Enough light still seeped into the space through cracks in the upper parts of the walls and in the ceiling for Torvald to see where he was stepping. He went to the stairs, climbed them, and pushed up on the part of the ceiling above them. A section of the ceiling swung upward, again silently, and Torvald climbed up into the Grailkeeper's sleeping room, now his sleeping room, in the rear of the stavkirke of Karisfoss. He quickly understood that the voices coming to him belonged to his family and neighbors, now gathered in the stavkirke to await his return. He closed the trapdoor, making sure that he could reopen it again, and then went out into the main hall.
"Torvald!" little Brynhild Nybakken cried out.
The people looked up at Torvald, then at each other in bewilderment. Some glanced back at the closed door behind them, the stavkirke's only known entrance.
"No one saw you coming?" Signi Eiriksdottir said. It stood as a question as much as a statement.
"I came by an unknown way," Torvald said. "I will show it to you tomorrow. I have seen many things that I wish to have interpreted through your wisdom. But now we must eat." He went to the Grail and carefully, reverently removed its protective deerskin cover. "In the name of the Grandparents of the World," he said, "for the honor and glory of the Graalsource."
"You obtained the spells?" Signi asked in a voice full of hope.
"Yes, I did," Torvald said as he sat down on the Grailkeeper's stool, "and much more besides. Much more," he mused as he reached out to the Spellbinder. Then he paused and looked across the low privacy barrier at his family and neighbors. Slowly, still unsure of himself, he got up and beckoned Signi to the low barrier that separated the sacred and secular spaces within the stavkirke. "Signi Eiriksdottir," he said, his voice trembling slightly, "would you come here, please?"
The villagers stared in open-mouthed astonishment as the old skald rose from her seat and hesitantly approached the sacred bar. They began to whisper among themselves when Torvald opened the little gate and motioned for the visibly shaken Signi to come through.
"It is forbidden," Signi protested. "Only one who wears the Grailkeeper's name may enter the Grailsplace."
"Yes, you're right," Torvald said with more panache than he felt. Before Signi could react, he reached out and put his right hand on her right shoulder and then reached his left hand over his right arm and put it on her left shoulder. "Signi Eiriksdottir," he intoned, "by the authority vested in me by the Grandfa... Grandparents of the World, I hereby clothe thee in the name Grailkeeper. Wear it well!"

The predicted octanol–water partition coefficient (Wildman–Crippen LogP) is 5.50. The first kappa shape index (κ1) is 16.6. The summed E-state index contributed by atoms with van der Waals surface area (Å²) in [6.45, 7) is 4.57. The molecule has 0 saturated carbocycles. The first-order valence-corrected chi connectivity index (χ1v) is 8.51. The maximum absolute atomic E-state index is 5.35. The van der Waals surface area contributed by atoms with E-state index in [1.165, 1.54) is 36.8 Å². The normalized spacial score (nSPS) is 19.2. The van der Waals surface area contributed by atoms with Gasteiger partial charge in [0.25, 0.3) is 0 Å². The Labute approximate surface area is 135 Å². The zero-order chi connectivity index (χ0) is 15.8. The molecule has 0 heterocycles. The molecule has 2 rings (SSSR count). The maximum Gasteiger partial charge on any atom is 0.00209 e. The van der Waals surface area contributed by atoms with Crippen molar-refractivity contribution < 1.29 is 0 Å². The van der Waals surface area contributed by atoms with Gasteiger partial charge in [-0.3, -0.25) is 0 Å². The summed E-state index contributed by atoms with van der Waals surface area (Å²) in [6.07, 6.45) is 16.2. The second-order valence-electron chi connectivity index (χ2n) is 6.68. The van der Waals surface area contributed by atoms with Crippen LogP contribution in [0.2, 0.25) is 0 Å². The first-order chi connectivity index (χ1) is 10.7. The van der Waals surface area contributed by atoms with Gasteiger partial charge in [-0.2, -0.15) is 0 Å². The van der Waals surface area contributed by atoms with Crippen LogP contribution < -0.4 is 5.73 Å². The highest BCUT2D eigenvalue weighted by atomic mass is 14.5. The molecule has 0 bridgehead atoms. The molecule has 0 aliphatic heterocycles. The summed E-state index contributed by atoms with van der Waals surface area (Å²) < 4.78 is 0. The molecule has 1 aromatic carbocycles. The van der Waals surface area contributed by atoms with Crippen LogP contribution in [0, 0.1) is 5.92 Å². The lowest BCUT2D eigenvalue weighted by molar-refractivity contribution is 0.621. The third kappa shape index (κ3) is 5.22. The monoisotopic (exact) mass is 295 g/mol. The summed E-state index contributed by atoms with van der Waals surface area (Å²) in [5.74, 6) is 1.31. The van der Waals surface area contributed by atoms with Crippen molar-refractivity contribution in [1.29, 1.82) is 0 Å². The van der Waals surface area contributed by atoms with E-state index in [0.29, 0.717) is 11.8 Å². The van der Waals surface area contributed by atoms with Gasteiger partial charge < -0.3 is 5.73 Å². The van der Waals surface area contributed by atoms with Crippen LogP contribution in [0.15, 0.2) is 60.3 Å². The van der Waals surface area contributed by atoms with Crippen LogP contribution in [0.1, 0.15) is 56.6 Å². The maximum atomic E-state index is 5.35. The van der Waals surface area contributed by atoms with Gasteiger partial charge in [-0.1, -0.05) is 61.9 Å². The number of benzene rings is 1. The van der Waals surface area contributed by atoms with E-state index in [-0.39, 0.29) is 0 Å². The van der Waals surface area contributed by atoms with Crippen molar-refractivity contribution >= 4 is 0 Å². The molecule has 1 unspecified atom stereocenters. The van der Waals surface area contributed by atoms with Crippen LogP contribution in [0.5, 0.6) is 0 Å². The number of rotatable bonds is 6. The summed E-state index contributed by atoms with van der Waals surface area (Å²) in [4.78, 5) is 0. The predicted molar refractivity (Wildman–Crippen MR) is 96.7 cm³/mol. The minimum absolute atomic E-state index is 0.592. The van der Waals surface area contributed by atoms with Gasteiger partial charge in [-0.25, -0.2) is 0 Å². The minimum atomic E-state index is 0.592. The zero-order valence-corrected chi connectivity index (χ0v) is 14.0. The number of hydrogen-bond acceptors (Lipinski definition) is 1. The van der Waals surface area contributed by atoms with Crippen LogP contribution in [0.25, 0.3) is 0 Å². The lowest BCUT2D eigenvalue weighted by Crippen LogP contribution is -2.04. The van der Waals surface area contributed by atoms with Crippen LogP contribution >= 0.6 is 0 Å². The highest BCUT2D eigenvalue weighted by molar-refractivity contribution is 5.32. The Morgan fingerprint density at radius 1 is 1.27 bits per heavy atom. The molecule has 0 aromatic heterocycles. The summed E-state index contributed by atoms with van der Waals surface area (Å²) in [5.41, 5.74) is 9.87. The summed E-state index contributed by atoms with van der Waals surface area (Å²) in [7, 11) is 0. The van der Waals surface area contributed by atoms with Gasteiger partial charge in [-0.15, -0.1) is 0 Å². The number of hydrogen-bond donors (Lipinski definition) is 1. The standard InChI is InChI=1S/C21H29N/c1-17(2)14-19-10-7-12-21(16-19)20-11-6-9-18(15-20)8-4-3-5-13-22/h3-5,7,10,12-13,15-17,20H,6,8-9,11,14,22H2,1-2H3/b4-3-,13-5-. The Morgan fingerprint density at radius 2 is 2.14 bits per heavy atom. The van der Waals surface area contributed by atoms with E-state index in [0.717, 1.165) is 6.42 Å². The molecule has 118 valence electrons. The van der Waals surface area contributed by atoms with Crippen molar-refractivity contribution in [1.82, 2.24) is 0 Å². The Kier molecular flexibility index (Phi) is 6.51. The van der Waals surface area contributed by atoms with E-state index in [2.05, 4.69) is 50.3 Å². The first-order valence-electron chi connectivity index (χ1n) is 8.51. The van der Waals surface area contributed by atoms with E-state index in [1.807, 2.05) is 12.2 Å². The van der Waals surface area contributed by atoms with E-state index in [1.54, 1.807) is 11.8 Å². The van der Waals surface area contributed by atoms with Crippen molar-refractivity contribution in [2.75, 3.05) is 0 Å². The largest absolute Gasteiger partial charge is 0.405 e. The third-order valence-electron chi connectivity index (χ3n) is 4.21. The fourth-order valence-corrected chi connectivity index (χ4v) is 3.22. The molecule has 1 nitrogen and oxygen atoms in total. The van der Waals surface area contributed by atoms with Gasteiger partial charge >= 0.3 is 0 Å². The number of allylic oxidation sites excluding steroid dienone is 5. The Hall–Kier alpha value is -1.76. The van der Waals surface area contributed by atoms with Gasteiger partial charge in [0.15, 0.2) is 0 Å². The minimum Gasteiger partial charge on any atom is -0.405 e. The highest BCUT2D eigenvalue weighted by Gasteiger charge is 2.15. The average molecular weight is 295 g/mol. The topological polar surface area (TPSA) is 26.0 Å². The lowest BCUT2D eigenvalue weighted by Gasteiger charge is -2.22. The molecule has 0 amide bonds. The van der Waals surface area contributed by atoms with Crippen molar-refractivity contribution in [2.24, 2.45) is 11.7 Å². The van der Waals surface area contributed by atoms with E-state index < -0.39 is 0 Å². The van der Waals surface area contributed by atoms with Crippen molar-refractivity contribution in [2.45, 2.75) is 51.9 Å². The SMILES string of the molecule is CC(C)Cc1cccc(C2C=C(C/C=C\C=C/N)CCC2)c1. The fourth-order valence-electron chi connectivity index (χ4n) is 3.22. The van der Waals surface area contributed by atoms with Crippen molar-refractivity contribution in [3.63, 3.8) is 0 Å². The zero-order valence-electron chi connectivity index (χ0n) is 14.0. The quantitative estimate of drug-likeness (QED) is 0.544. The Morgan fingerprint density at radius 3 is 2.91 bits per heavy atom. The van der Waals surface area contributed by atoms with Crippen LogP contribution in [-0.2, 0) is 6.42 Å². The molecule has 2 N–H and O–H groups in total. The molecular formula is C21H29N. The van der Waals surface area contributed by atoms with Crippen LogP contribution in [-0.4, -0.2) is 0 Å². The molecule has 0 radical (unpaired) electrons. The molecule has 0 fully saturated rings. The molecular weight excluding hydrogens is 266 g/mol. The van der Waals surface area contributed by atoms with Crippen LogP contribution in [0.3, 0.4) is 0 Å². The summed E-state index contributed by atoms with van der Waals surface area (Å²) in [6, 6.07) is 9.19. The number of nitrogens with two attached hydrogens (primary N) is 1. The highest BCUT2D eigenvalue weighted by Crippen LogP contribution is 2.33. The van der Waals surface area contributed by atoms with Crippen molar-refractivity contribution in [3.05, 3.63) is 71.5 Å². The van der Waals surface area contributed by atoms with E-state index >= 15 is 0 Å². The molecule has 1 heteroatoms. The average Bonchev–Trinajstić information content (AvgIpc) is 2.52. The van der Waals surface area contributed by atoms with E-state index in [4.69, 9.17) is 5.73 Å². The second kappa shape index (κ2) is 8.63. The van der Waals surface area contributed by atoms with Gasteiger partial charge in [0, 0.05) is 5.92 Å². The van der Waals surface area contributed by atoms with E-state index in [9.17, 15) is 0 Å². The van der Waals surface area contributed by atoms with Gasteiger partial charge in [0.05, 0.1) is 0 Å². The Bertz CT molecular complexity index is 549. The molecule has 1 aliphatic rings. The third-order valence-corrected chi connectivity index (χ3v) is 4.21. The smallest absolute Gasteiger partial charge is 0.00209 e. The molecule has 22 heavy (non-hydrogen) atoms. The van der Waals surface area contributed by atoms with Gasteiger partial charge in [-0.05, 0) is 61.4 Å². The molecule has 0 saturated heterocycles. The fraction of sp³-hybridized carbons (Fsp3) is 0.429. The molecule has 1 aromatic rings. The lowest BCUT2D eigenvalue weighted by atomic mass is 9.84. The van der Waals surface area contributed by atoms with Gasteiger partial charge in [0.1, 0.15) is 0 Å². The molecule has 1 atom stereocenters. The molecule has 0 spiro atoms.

"I... I shall keep it clean forever," Signi responded in a quavery voice. Then she allowed Torvald to lead her to the Grail and sat down on the stool, casting a worried glance at the other villagers.
"This is the Spellbinder," Torvald said as he pointed to the touchpad array. "To ask the Grail for a meatloaf you must touch these little bumps in this manner." He pointed out the sequence, guiding Signi's hand. "And these rune-signs comprise the spell for a breadloaf," he said, now simply pointing to the touchpads. "And this spell asks for a new kind of breadloaf, a very sweet one. I have tasted it and I believe that you will like it. And this bump is the Coaxer: you must touch it to cast the spell."
"O, Grail," Signi intoned in a still-trembling voice, "I hereby cast upon thee these spells and I ask that thou wouldst grant my wishes!" She touched the Coaxer then and watched in awe as glittery rainbows flittered and darted across the Giver, here and there seeming to avoid certain spots. She stared in utter fascination at the sight of a meatloaf, a breadloaf, and a generous slice of chocolate cake growing up out of the Giver as a plant might grow from the soil. The polished wooden plate that emerged under the foods and which Signi would later burn in her fireplace came out strangely curved as the Grail manifested it around the dead spots in the Giver. When the Giver flashed a mottled green, Torvald told her that it was the signal that the giving was complete and Signi picked up the plate and returned to her seat in the hall.
"This will take up more time than usual," Torvald said, "but it will save us all much time later." He beckoned Brynhild Nybakken to the sacred bar.
"You are breaking a tradition," a man complained.
"Yes, I am," Torvald said. "But I believe that it's a bad tradition that I'm breaking and that we can replace it with a better one. When I was with the robo... trolls, I learned many new truths and I believe that I gained some small wisdom of my own." He beckoned to Brynhild again and tried to give her a reassuring smile as she slid off her seat and came forward, looking as if she were ready to cry. "What I have learned," he continued saying, "is that power that is not shared... rots the soul. It disgraces the Grandparents of the World and dishonors the Graalsource. What I want to do tonight, then, is to consecrate you all as Grailkeepers."
"Even the children?" a woman asked.
"Even the children," Torvald agreed, "those who are old enough to understand the responsibility." Crossing his arms and putting his hands on her shoulders, he consecrated Brynhild. "Our ancestors were all Grailkeepers," he added as he led Brynhild to the Grail, "as the Grandparents of the World intended, and they taught their children the spells. We have lost their ways, so we shall have to try new ways of our own until we find the ones that are best for us. And we must spread this knowledge to the other villages as well." Looking down at the terrified little girl sitting on the stool, he put a reassuring hand on her shoulder and began to teach her how to bespell a Grail.